On May 22, 2007, Judge Forster issued proposed findings and recommendations, concluding that the petition was a second or successive habeas application filed without authorization from the Eighth Circuit and recommending that the petition be summarily dismissed, without prejudice, for lack of jurisdiction. On May 30, 2007, Chief District Judge J. Leon Holmes adopted Judge Forster's findings and recommendation and dismissed the petition without prejudice. Grant v. Norris, No. 5:07CV00097, 2007 WL 1576018 (E.D. Ark. May 30, 2007).

On June 6, 2007, Mr. Grant filed a notice of appeal. On June 8, 2007, Judge Holmes denied his application for a certificate of appealability. On July 5, 2007, the Eighth Circuit Court of Appeals denied Mr. Grant's application for a certificate of appealability and dismissed the appeal. Grant v. Norris, No. 07-2359 (8th Cir. July 5, 2007).

In June of 2007, Mr. Grant filed a petition to correct an illegal sentence in Phillips County Circuit Court, under Ark. Code Ann. § 16-90-111, claiming that his sentence for capital murder was illegal and violated his right to due process because he was not charged with that offense, but rather with first-degree murder. The circuit court treated the filing as a Rule 37 petition and denied relief on June 15, 2007, finding that it had no merit. Petitioner appealed to the Arkansas Supreme Court, arguing that the circuit court had violated his right to due process by changing the charge from first-degree murder to capital murder, an offense for which he had not been charged. Petitioner's appeal was dismissed. Grant v. State, No. CR 07-784, 2008 WL 616056 (Ark. Sup.Ct. Feb. 7, 2008).

On December 18, 2007, Mr. Grant filed another § 2254 petition in this Court, again attacking his conviction for capital murder, claiming that the circuit court violated his right to due process by sentencing him on the offense of capital murder, an offense for which he was not charged, and by changing the charge from first-degree murder to capital murder. Judge Forster issued proposed findings and recommendations, again concluding that the petition was a second or successive habeas application filed without authorization from the Eighth Circuit and recommending that the petition be dismissed summarily for lack of jurisdiction. On February 19, 2008, Judge Holmes adopted Judge Forster's findings and recommendation and summarily dismissed the habeas corpus petition without prejudice for lack of jurisdiction. Grant v. Norris, No. 5:07CV00315 JLH (E.D. Ark. Feb. 19, 2008). On April 23, 2008, the Eighth Circuit denied the application for a certificate of appealability and dismissed the appeal. Grant v. Norris, No. 08-1516 (8th Cir. Apr. 23, 2008).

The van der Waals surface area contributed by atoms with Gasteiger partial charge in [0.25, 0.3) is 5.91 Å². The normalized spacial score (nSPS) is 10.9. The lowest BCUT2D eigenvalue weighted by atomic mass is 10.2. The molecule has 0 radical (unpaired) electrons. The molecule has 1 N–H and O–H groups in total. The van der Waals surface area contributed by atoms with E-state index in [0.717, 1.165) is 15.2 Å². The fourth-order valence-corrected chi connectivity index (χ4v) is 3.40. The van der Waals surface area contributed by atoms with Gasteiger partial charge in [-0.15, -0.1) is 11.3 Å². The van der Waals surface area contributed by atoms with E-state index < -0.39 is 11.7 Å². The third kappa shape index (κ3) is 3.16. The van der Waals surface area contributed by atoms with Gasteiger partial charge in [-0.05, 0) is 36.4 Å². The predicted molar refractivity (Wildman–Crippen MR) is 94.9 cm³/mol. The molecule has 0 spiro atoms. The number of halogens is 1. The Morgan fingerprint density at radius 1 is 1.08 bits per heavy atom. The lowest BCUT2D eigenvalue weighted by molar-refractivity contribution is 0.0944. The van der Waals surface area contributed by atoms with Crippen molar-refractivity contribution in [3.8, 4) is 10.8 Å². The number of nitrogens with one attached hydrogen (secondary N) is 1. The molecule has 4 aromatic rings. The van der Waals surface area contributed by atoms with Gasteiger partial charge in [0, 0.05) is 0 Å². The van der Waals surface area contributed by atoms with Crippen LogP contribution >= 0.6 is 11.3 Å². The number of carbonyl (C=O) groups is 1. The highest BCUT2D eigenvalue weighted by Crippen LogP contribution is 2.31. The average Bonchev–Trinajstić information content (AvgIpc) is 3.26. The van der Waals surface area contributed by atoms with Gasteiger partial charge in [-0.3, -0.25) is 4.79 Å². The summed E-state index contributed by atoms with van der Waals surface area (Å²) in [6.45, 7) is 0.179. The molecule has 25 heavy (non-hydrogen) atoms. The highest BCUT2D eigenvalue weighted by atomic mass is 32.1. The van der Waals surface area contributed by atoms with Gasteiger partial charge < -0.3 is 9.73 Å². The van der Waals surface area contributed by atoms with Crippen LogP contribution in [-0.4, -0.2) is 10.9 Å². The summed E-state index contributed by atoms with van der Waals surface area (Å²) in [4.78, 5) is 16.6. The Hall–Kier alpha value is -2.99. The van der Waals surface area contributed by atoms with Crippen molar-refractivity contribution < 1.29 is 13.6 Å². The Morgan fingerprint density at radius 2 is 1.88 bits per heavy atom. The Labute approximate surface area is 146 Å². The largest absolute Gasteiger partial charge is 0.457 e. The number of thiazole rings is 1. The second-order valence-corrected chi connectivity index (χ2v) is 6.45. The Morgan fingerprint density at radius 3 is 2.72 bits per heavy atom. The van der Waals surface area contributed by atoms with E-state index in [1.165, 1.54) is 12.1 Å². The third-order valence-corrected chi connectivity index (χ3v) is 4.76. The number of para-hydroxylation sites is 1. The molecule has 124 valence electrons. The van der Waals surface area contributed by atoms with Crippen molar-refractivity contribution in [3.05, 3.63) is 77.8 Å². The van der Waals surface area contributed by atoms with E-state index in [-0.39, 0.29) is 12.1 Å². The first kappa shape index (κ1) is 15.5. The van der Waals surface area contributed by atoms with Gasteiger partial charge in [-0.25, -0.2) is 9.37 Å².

On March 19, 2008, Mr. Grant filed another § 2254 petition in this Court, attacking his conviction for capital murder and battery in the first degree. He claimed the court erred in accepting statements of the deceased as a dying declaration and thereby violated his Fifth and Fourteenth Amendment rights. Judge Forster issued proposed findings and recommendations, finding again that Mr. Grant's petition was a successive habeas application filed without authorization from the Eighth Circuit and recommending that the petition be summarily dismissed without prejudice for lack of jurisdiction. On April 28, 2008, Judge Holmes adopted Judge Forster's findings and recommendation and dismissed the habeas petition without prejudice for lack of jurisdiction. Grant v. Norris, No. 5:08CV00076 JLH-JFF, 2008 WL 1932021 (E.D. Ark. Apr. 28, 2008). On December 5, 2008, the Eighth Circuit denied the application for a certificate of appealability and dismissed the appeal. Grant v. Norris, No. 08-3499 (8th Cir. Dec. 5, 2008).

On May 20, 2009, Mr. Grant filed yet another § 2254 petition. That petition was filed in the United States District Court for the Western District of Arkansas, but it was promptly transferred to this Court. Grant v. Norris, No. 5:09CV00145 BD (E.D. Ark. filed May 20, 2009). In that petition, Mr. Grant again attacked his conviction for capital murder and battery in the first degree, claiming the trial court erred in admitting into evidence the dying declaration testimony and claiming violation of his Fifth and Fourteenth Amendment rights. This Court granted a motion to dismiss filed by the Respondent and denied a motion for certificate of appealability, Id. at docket entries # 18 and 24.

Mr. Grant filed a notice of appeal with the Eighth Circuit Court of Appeals. The Court treated the notice of appeal as an application for certificate of appealability and denied the application on October 6, 2009. Id. at #25 and #29.